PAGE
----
Exploring our experiences creatively and engaging our imaginations, our senses, our bodies and our emotions can help us start understanding some of what may be blocking us, or weighing us down, preventing us knowing what resources we already have, and what else we might need in order to continue the journey in the way we want or at least a way that feels possible.

Essentially Creative Arts therapy is a form of playfulness which is how as children we all develop,and learn to understand ourselves and others, and the world around, us. A creative arts approach helps us access our imagination and reconnect to this fundamental re-source .In this way we are better able to tap into our intuition and build strength and resilience from the inside, so we have what we need in our backpacks, and are better able to live to our full potential on the outside.

Engaging in creative activities in this sense is not about making ‘art’ or performing, but about exploring, and discovering new aspects of ourselves. It can help people to develop confidence in themselves, increase spontaneity willingness to imagine new possibilities and to try new things.

Whatever the focus of the work in ,i> Creative Arts therapy the very experience of working creatively, discovering spontaneity and playfulness can be both energising and freeing, leading people to a different experience of themselves, and giving them new resources for future growth and well-being.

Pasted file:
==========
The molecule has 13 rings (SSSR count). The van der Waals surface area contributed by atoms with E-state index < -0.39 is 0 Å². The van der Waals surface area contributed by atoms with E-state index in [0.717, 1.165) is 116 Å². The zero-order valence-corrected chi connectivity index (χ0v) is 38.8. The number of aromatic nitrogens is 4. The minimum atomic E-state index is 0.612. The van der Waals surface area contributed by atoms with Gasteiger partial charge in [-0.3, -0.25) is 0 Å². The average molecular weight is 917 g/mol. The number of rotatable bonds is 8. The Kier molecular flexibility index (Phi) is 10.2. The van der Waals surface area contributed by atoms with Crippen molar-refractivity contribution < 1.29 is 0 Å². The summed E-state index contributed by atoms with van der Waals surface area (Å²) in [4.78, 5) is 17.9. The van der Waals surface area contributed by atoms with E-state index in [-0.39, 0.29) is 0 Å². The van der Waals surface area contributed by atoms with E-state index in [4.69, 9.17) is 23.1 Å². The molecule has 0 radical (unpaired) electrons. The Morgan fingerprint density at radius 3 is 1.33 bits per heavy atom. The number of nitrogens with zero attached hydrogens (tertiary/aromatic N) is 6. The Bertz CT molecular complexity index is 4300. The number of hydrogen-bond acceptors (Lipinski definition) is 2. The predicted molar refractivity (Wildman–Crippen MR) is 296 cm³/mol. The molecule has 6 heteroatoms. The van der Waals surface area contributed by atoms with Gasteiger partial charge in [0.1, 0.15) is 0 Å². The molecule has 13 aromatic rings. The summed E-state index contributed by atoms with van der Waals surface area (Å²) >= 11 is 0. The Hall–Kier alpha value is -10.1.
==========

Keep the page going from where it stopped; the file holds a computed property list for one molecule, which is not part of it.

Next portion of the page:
You may find the following link about Creative Arts Therapies useful:

Just click here to visit Counselling Directory


About Creative Arts Therapy. dancerslandscape

Where is Creative Arts Therapy Used?

Creative Arts therapists work in private practice with a wide range of people from all walks of life.
They are also employed in other areas such as the NHS where they may work with people with Mental Health difficulties or Learning disabilities in hospitals or in the community, or in hospices. They may also work in other settings such as prisons, colleges, or with older people or people with disabilities in day care or residential and nursing homes.

Creative Arts therapists also work in mainstream and special schools with children experiencing social, emotional and behavioural difficulties and with children and young people in organisations like CAMHS (Child and Adolescent Mental Health Services).
They may work in different community settings and charitable organisations with specific groups for example: women who have experienced domestic violence and abuse, people with sensory difficulties, groups experiencing discrimination such as members of the LGBT or BMI communities, people who are homeless, refugee groups etc.

The approach to work will depend on the needs of the individual or group and can be tailored to focus on specific themes eg: building self- esteem and social skills for people who have been unemployed and want to start working again; with older people with dementia using a multi-sensory approach encouraging communication and providing an enriching experience which can improve their "quality" of life; working with trauma survivors to process their traumatic experiences in a safe and supported environment and an opportunity to develop a new sense of themselves, empowering them to reclaim their lives.

Or there will be a more general focus enabling the individual or group to explore issues and themes of importance to them.

Creative Arts Therapies can also be adapted to training and personal development situations for eg: within Staff training and development programmes as a tool to explore staff well-being, teamwork, professional values, communication issues and developing an organisational vision.

Creative Arts Therapists have to be registered with the Health Care and Professionals Council (HCPC) the UK Regulatory body for what are known as Allied Health Professions. They abide by the code of conduct of the HCPC and have guidelines concerning supervision, continuous professional development and managing risk. Just click click here to visit HCPC.